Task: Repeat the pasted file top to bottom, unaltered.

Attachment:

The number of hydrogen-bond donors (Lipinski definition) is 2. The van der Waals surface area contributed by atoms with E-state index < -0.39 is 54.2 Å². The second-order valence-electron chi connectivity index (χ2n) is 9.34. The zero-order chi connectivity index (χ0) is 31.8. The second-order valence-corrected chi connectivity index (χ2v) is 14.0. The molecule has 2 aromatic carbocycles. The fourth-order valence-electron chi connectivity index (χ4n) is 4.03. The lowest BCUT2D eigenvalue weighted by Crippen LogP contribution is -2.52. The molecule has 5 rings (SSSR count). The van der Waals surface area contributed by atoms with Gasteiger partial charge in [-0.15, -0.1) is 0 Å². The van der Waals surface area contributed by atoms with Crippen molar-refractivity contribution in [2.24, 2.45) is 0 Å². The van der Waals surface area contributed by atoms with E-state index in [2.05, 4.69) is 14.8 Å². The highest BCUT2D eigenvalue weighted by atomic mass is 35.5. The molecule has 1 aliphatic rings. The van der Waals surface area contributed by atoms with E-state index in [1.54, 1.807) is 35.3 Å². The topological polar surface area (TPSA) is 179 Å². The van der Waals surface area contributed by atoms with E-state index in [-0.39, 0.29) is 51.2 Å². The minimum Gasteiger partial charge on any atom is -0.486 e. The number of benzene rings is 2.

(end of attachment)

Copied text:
The number of hydrogen-bond donors (Lipinski definition) is 2. The van der Waals surface area contributed by atoms with E-state index < -0.39 is 54.2 Å². The second-order valence-electron chi connectivity index (χ2n) is 9.34. The zero-order chi connectivity index (χ0) is 31.8. The second-order valence-corrected chi connectivity index (χ2v) is 14.0. The molecule has 2 aromatic carbocycles. The fourth-order valence-electron chi connectivity index (χ4n) is 4.03. The lowest BCUT2D eigenvalue weighted by Crippen LogP contribution is -2.52. The molecule has 5 rings (SSSR count). The van der Waals surface area contributed by atoms with Gasteiger partial charge in [-0.15, -0.1) is 0 Å². The van der Waals surface area contributed by atoms with Crippen molar-refractivity contribution in [2.24, 2.45) is 0 Å². The van der Waals surface area contributed by atoms with E-state index in [2.05, 4.69) is 14.8 Å². The highest BCUT2D eigenvalue weighted by atomic mass is 35.5. The molecule has 1 aliphatic rings. The van der Waals surface area contributed by atoms with E-state index in [1.54, 1.807) is 35.3 Å². The topological polar surface area (TPSA) is 179 Å². The van der Waals surface area contributed by atoms with E-state index in [-0.39, 0.29) is 51.2 Å². The minimum Gasteiger partial charge on any atom is -0.486 e. The number of benzene rings is 2.